The biographer of General George C. Marshall, Forrest Pogue, published the preliminary interviews he made with his subject in 1957. In Tapes 6 and 7, which cover Marshall's time with the AEF (during which he played critical roles as the chief of operations of the 1st Division and then the First Army), Pogue asked a number of questions about General John J. Pershing with whom General Marshall had a long relationship during and after the war. (Pershing lived until 1948.) Here is a selection of Marshall's memories of his old chief. I've regrouped comments that deal with similar themes and indicated the interviewer's question when necessary.
|Colonel Marshall and General Pershing After the War|
The Pershing Style of Leadership
FP Question: How did Pershing operate as top American commander? What is your estimate of him as a leader?
GM Response: General Pershing as a leader always dominated any gathering where he was. He was a tremendous driver, if necessary; a very kindly, likable man on off-duty status but very stern on a duty basis.
General Pershing, as top commander, operated very largely through his operational staff—that was General Fox Conner, who was the head of the G-3 organization—so far as fighting was concerned. He would make a temporary headquarters at the front. And, of course, for quite a long time he commanded the First Army before it was split up into two armies, and then he commanded the group of armies. But he would either live on his train or otherwise get disposed up on the battle front in order to be near the fighting and continue to command. Every now and then he would have to go off to Paris when some momentous meeting would occur.
I have never seen a man who could listen to as much criticism, as long as it was constructive criticism and wasn't just being irritable or something of that sort. You could talk to him like he was discussing somebody in the next county and yet you were talking about him personally. It might be about a social thing, certainly about an official thing. You could say what you pleased as long as it was straight, constructive criticism. He did not hold it against you for an instant. I never saw another commander that I could do that with. Their sensitivity clouded them up so it just wouldn't work. I've seen some that I could be very frank with, but I never could be frank to the degree that I could with General Pershing.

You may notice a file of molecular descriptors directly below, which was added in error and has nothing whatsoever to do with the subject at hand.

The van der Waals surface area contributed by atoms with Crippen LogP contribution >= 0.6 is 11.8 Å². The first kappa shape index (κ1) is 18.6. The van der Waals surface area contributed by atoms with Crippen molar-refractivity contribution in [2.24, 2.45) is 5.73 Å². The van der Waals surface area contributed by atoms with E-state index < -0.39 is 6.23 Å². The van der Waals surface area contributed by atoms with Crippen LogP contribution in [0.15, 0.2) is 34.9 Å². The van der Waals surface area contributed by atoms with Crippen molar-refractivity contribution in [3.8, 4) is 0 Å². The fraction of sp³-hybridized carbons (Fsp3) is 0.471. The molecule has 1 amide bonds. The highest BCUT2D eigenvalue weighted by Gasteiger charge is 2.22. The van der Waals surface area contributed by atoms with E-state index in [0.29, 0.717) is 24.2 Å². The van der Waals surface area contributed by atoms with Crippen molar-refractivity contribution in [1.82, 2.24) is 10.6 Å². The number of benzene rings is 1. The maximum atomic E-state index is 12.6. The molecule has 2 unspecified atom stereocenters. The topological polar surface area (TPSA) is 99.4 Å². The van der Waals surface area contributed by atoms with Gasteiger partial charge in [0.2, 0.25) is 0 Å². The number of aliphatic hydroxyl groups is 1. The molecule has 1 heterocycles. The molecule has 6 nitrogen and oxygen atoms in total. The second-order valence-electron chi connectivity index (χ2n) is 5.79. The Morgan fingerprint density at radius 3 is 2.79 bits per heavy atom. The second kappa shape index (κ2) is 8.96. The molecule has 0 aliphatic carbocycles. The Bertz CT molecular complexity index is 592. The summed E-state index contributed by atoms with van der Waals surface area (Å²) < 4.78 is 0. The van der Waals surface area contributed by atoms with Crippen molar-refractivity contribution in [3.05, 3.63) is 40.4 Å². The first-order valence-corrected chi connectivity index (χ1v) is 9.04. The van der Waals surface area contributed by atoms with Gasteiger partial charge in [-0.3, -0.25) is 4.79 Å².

FP: I have read statements that you absorbed from General Pershing his insistence on "spit and polish" and strong discipline. Is this true?
GM: I don't think I learned from him the spit and polish part. I knew how to do that long before I ever saw him. It has a decided place and is pretty much evidence of the general state of discipline of the command. The point is when it's overdone, of course, it's harmful as anything is, as a rule, that is harmful and that would be particularly harmful if it took away a lot of time from the other training.
I might accentuate the fact that [General Pershing] was very delightful, very delightful to go along with when we weren't working. He was almost boyish in his reactions and we would have a very pleasant time. The minute we came to work, he then was the very serious-minded, you might say almost implacable executive.
Pershing the Strategist
FP: I understand that General Pershing wanted to go on to Berlin. What was your own view?
GM: At the time of General Pershing's problem of maybe going on to Berlin, one of the great troubles was there wasn't the transport. The horses were all gone, largely. When they started the [occupation] march into Germany, I had to unhorse brigade after brigade of artillery and leave them on foot near the railheads and take their horses for the units that were going into Germany. We were very hard put in those respects, and if the battle had been carried on into Berlin. . .
GM: I think early in General Pershing's period of return from France, some of his friends deluded him into this presidential aspect. I know one group came up from Tennessee, and I sent them back home. He was away at the time and he was furious with me. I didn't even consult him. I knew pretty well what the general reactions were, and I thought it was a shame that he might in some way cut down his prestige by being involved in that sort of a thing unless it was almost by acclamation.
FP: What was the impact of General Pershing on the U.S. Army? Did he raise the soldierly standards of the army by his insistence on discipline?
GM: I think he did raise the standards of the army by his insistence on [his] type of discipline. Very naturally, he would. He was a very imposing and impressive man.